Nana Yaa Boamah II, Obaahemaa of Breman Asikuma Traditional Area, has underscored the need for parents and other stakeholders in the grooming of the girl child, to join the fight against the high rate of teen pregnancies in Asikuma-Odoben-Brakwa (AOB) and Central Region as a whole.
The Queen Mother made call at a stakeholder’s forum, organised by her office in collaboration with Breman Traditional Council, the District Education Directorate and the Ghana Health Service in Breman Asikuma.
The event, on the theme: “Reducing the High Rate of Teenage Pregnancy in Central Region; The Role of Stakeholders”, was attended by personalities including Assembly Members, Teachers, Parents, Traditional Rulers, Security personal and other Queen Mothers in the area.
It was to school, advice and to encourage stakeholders to work extra hard, despite their heavy schedules, to help adolescent girls to be abreast with their challenges and to assist them solve them.
According to Nana Boamah, statistics available indicated that 70 percent of children were engaged in hazardous work and abuse like sexual abuse in central region.
AOB district, remain one of the hotspot area of teenage pregnancies in the central region, a major contributor to maternal and child mortality complications and leading cause of death in girls aged 15-19.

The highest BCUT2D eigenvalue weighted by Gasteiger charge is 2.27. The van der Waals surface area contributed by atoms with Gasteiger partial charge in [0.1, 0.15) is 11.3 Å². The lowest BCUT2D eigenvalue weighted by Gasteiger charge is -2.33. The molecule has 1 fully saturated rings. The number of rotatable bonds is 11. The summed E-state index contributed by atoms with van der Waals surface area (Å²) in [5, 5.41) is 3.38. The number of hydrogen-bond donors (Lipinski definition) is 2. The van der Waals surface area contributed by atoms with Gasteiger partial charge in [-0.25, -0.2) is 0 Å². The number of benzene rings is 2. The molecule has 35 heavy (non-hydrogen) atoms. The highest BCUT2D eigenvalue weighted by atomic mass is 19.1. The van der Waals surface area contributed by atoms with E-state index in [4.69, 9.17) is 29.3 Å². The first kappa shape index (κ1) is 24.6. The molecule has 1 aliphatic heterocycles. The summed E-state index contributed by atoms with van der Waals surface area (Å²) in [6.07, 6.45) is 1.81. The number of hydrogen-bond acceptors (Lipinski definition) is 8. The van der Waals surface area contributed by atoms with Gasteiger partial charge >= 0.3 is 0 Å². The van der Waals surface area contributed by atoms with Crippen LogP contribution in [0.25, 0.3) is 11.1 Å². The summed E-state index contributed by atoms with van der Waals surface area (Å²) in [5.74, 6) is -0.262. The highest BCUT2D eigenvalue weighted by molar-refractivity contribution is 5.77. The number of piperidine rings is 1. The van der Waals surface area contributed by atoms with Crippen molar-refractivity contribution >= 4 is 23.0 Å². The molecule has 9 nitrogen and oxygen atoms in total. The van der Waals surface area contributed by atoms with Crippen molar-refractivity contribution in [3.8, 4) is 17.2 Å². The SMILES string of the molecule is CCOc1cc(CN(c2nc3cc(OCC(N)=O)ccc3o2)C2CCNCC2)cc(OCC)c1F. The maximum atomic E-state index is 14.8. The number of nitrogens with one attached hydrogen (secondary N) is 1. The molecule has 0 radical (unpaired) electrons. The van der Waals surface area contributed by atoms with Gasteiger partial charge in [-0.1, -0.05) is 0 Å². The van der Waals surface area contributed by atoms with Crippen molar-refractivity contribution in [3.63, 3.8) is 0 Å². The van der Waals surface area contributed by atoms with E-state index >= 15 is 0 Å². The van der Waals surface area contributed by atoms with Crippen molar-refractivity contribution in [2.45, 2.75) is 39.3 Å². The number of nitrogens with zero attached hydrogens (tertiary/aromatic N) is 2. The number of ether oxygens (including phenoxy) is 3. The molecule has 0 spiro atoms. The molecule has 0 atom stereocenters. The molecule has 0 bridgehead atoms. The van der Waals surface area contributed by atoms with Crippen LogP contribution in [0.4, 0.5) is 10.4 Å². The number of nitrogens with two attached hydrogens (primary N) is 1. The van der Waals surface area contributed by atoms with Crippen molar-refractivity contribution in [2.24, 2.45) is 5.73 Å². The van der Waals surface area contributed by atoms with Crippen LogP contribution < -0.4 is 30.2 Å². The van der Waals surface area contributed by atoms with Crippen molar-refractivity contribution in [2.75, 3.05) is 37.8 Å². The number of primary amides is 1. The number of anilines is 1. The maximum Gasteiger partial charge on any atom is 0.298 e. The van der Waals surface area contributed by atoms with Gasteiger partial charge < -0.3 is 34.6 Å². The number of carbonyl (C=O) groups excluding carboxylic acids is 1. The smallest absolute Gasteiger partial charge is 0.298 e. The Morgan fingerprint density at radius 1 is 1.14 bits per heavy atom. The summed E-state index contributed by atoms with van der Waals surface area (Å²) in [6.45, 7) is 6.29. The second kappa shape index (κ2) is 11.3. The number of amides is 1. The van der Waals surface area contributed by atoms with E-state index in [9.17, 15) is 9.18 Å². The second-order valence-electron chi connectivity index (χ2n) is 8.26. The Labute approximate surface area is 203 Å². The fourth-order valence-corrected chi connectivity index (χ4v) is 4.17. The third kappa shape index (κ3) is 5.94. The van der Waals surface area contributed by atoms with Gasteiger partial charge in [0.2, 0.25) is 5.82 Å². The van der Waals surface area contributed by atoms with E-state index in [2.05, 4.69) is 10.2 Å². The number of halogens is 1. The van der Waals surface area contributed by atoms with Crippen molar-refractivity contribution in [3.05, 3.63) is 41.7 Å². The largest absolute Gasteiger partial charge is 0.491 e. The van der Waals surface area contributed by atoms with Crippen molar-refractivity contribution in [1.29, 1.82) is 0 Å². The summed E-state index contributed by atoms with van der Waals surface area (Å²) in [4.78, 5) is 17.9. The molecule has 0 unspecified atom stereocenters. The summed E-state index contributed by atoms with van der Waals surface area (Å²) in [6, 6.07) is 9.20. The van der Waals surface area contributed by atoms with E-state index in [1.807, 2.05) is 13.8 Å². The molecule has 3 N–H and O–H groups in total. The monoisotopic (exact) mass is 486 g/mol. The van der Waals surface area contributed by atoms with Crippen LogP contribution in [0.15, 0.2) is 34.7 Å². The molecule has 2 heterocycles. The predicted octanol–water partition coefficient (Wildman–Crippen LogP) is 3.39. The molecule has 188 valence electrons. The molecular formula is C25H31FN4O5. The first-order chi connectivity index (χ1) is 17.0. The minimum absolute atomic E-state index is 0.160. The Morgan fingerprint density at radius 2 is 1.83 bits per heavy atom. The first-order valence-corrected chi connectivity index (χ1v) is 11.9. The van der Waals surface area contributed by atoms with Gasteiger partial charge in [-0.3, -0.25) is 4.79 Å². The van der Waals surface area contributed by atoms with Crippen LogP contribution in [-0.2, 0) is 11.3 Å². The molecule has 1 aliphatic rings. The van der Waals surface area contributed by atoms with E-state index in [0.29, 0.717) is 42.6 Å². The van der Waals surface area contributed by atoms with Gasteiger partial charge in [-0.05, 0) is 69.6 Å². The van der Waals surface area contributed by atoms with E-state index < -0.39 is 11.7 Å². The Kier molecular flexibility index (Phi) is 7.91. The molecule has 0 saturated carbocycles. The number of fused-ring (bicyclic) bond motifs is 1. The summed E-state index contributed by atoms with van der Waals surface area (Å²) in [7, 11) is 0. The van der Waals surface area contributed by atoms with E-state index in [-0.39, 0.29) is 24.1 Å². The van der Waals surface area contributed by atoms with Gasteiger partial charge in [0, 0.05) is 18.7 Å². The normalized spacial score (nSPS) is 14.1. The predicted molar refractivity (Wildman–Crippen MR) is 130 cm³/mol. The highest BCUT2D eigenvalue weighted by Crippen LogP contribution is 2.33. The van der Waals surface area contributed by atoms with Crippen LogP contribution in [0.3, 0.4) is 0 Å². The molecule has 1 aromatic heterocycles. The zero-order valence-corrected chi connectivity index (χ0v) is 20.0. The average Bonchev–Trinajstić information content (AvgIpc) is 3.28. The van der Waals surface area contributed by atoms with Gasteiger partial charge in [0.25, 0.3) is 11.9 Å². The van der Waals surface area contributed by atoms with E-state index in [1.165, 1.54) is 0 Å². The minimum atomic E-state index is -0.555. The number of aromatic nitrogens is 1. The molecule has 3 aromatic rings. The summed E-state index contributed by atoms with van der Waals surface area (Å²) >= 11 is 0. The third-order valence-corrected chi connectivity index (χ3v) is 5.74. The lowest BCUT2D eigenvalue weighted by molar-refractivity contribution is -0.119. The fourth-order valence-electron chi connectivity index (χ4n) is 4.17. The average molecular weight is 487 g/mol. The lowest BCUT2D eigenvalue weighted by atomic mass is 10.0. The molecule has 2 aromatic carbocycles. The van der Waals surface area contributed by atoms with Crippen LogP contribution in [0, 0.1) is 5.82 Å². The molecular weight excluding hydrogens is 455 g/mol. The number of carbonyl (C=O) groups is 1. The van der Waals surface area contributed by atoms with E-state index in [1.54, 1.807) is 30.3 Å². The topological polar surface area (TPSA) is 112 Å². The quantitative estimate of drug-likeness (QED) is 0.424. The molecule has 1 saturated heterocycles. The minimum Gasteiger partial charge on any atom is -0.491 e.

She further indicated that girls, particularly adolescent pregnant, most often faced other health risks and complications due to their immature bodies and the babies born by them were also at greater risk.
Teen and Adolescent pregnancy can also have negative social and economic effects on the girl, their families and the communities in which they live and it was about time stakeholders rigorously raised awareness of their sexual and reproductive health and rights to protect them from abuse and connecting them with education and health services., she said.
Nana Boamah II, mentioned minimal information about sexual and reproductive health and rights, inadequate access to services tailored to young people, child and forced marriages as contributing factors of teenage and adolescent pregnancy.
She, therefore, called on parents to use their rich expertise to continuously counsel their girl child on the need to abstain from premarital sex, train them well, provide them with their needs and to show them much love, to make it easier for the girls to confide in their parents when they have any issues.
Children must also be reminded that they were the future of the country and must take their education very seriously, eschew negative peer-pressure, boldly say “No” to boyfriend and girlfriend relationship and rather aim high to become productive and self-sufficient in future, she advised.
Mr. Obed Ankoh, Our Lady of Grace Hospital, Health Director, advised parents to let the well-being of their children and wards be paramount than anything else.
He appealed to the government to do everything within its jurisdiction, to strengthen National Health Systems, provide affordable and safe contraception to tackle the root cause of teen and adolescent pregnancy, and put in place a scheme to support pregnant girls and young mothers to complete their education.